How Writing a Serialized Novel Helped Carley Moore Connect With the World During a Time of Disconnection
“In an environment that felt unstructured and constantly in flux serialization allowed me to be flexible.”
In my favorite episode of the now defunct, deeply pleasurable, and totally bisexual television series Dickinson, it’s Christmas and Louisa May Alcott comes to dinner. Played by Zosia Mamet, Alcott has just made $35 from her first book, and she will not stop talking about money. She invites Emily on a run before dinner to give her some no-bullshit advice about publishing: write what sells, so “you’ll be out there making a living on your own.” When Emily tells Alcott she’s a poet, Alcott’s swift reply is, “Ah. That’s another problem.”
At the heart of that episode is the question of how a woman with no access to inheritance, property, or work might support herself. Emily must marry or live as a spinster with her parents, and eventually at the discretion of her brother, who will inherit everything. Or, like Alcott, she must write books that sell.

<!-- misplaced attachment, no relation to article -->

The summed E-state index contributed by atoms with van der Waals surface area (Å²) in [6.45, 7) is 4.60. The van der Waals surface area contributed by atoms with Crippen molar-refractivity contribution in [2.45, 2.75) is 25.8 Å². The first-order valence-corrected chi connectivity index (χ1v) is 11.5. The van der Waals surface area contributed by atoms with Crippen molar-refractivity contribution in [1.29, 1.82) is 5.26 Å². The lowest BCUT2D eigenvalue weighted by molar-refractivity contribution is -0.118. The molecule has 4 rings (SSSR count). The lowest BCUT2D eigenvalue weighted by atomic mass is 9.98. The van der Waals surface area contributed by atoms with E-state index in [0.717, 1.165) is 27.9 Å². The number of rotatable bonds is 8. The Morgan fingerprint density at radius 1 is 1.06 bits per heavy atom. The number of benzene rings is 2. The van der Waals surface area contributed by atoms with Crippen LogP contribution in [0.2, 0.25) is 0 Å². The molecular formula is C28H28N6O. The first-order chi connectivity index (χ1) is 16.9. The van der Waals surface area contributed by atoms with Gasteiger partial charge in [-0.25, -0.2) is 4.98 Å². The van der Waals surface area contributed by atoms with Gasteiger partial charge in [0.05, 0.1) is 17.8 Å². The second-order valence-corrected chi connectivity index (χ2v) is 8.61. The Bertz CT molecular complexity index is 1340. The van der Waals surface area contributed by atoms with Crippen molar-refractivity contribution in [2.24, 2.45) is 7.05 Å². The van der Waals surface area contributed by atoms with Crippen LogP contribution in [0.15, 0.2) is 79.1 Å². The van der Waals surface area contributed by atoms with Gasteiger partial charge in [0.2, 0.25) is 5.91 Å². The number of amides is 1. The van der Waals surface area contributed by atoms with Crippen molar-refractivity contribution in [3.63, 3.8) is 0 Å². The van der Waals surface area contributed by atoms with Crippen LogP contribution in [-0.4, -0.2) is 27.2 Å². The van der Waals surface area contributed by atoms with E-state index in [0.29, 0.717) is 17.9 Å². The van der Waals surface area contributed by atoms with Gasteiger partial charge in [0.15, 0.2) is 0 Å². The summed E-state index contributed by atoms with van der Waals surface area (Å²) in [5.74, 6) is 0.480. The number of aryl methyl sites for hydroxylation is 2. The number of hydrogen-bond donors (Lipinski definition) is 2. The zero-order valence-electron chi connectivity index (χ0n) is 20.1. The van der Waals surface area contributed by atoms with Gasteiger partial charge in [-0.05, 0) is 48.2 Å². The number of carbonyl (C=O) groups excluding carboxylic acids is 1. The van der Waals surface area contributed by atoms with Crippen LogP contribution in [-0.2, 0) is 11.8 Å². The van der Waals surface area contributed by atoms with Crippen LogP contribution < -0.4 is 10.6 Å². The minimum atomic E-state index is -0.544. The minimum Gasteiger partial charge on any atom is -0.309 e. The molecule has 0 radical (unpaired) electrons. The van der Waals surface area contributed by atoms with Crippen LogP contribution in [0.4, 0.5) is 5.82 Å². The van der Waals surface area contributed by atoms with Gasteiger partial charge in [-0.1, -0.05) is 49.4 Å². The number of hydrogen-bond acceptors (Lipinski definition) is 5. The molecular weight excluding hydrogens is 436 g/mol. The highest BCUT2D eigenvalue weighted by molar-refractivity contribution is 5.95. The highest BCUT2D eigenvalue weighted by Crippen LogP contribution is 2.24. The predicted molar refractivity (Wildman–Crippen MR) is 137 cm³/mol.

One kind of novel that could sell, at the time, was the serialized novel. The serialization of novels may have begun as early as 1698, according to journalist Jocelyn McClurg. After the Stamp Act of 1712, English newspapers began printing whole novels in serialization to save money; if they printed more pages, they could call themselves pamphlets and pay fewer taxes. In early 19th century France, the newspaper Le Siècle began commissioning serials, which they called romans feuilletons, from famous writers like Honoré Balzac and George Sand.In graduate school, I fell in love with the idea of serialization. I love drama and suspense, and I especially like narrative tricks for building the momentum: to keep me writing as a novelist and keep readers, well, reading.
By the time Charles Dickens wrote The Pickwick Papers, published from 1936 to 1937 in 19 monthly installments, English readers had a taste for serialized novels. Not only were they more affordable—a shilling for an installment—than buying a whole novel, which most readers couldn’t swing, they gave writers more flexibility in publishing, and they upped the suspense for readers.